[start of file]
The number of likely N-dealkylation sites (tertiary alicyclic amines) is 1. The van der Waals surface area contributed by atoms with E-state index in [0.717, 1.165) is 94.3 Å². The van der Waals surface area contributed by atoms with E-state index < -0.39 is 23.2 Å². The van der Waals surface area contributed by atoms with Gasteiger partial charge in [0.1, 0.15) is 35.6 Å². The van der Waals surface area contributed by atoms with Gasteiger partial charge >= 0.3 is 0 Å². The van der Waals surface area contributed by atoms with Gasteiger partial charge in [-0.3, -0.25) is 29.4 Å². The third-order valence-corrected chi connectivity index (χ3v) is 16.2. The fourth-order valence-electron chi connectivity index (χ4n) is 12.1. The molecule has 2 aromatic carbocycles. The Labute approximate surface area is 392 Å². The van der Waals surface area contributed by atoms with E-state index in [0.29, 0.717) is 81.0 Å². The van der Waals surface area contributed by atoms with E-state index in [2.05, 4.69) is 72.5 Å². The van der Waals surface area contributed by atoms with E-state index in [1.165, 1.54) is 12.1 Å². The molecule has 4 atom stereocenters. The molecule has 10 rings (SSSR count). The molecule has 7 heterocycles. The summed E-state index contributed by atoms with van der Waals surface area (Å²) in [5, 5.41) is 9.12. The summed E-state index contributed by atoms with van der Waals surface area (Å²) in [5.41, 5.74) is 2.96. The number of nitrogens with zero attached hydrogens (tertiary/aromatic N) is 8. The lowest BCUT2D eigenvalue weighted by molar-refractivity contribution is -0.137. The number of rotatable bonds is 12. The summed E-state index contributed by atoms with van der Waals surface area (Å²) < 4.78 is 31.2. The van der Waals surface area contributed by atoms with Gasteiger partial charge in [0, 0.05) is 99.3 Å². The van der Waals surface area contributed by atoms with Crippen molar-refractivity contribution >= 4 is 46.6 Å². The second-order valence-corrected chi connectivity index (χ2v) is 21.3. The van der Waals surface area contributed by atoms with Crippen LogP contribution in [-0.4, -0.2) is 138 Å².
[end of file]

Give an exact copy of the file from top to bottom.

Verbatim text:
The number of likely N-dealkylation sites (tertiary alicyclic amines) is 1. The van der Waals surface area contributed by atoms with E-state index in [0.717, 1.165) is 94.3 Å². The van der Waals surface area contributed by atoms with E-state index < -0.39 is 23.2 Å². The van der Waals surface area contributed by atoms with Gasteiger partial charge in [0.1, 0.15) is 35.6 Å². The van der Waals surface area contributed by atoms with Gasteiger partial charge >= 0.3 is 0 Å². The van der Waals surface area contributed by atoms with Gasteiger partial charge in [-0.3, -0.25) is 29.4 Å². The third-order valence-corrected chi connectivity index (χ3v) is 16.2. The fourth-order valence-electron chi connectivity index (χ4n) is 12.1. The molecule has 2 aromatic carbocycles. The Labute approximate surface area is 392 Å². The van der Waals surface area contributed by atoms with E-state index in [0.29, 0.717) is 81.0 Å². The van der Waals surface area contributed by atoms with E-state index in [2.05, 4.69) is 72.5 Å². The van der Waals surface area contributed by atoms with E-state index in [1.165, 1.54) is 12.1 Å². The molecule has 4 atom stereocenters. The molecule has 10 rings (SSSR count). The molecule has 7 heterocycles. The summed E-state index contributed by atoms with van der Waals surface area (Å²) in [5, 5.41) is 9.12. The summed E-state index contributed by atoms with van der Waals surface area (Å²) in [5.41, 5.74) is 2.96. The number of nitrogens with zero attached hydrogens (tertiary/aromatic N) is 8. The lowest BCUT2D eigenvalue weighted by molar-refractivity contribution is -0.137. The number of rotatable bonds is 12. The summed E-state index contributed by atoms with van der Waals surface area (Å²) < 4.78 is 31.2. The van der Waals surface area contributed by atoms with Gasteiger partial charge in [0, 0.05) is 99.3 Å². The van der Waals surface area contributed by atoms with Crippen molar-refractivity contribution >= 4 is 46.6 Å². The second-order valence-corrected chi connectivity index (χ2v) is 21.3. The van der Waals surface area contributed by atoms with Crippen LogP contribution in [-0.4, -0.2) is 138 Å².